Lewis & Short

Parsing inflected forms may not always work as expected. If the following does not give the correct word, try Latin Words or Perseus.

albĕo, ēre, v. n. [from albus, as atratus from ater], to be white (rare and orig. poet., esp. often in Ovid; but also in post-Aug. prose): campi ossibus, * Verg. A. 12, 36: caput canis capillis, Ov. H. 13, 161.
Esp. in the part. pres.: albens, white: albentes rosae, Ov. A. A. 3, 182: spumae, id. M. 15, 519: vitta, id. ib. 5, 110 al.; in prose: equi, * Plin. Pan. 22; in Tac. several times: ossa, A. 1, 61: spumae, id. ib. 6, 37: in pallorem membra, id. ib. 15, 64.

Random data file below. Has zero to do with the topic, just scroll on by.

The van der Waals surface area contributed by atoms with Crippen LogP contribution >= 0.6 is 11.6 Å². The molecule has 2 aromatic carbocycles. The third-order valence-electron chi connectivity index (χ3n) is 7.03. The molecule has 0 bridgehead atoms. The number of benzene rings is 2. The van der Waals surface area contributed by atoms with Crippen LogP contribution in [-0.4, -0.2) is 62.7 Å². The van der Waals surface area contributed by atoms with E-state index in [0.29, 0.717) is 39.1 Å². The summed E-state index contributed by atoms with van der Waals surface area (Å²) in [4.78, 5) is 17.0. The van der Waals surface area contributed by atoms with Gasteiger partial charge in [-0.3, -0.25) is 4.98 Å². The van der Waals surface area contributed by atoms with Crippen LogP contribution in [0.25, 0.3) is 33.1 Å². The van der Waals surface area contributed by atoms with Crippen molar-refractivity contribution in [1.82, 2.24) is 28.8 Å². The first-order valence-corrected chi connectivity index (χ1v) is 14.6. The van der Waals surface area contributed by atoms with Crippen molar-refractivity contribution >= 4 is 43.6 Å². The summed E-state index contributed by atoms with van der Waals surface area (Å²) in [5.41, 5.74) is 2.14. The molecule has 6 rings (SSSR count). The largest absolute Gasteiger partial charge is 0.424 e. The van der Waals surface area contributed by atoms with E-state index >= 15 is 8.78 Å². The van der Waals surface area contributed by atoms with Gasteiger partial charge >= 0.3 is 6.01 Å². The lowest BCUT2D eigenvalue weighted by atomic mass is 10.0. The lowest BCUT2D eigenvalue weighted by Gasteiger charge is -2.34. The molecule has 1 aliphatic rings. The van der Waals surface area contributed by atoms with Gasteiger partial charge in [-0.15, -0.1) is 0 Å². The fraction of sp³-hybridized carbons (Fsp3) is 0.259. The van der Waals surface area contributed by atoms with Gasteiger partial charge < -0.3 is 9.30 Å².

The poet. expression, albente caelo, at daybreak, at the dawn, was used (acc. to Caecilius in Quint. 8, 3, 35) in prose first by the hist. Sisenna (about 30 years before Cæs.), and after him by Cæs. and the author of the Bell. Afric.; * Caes. B. C. 1, 68; Auct. Bell. Afric. 11; ib. 80; cf. albesco.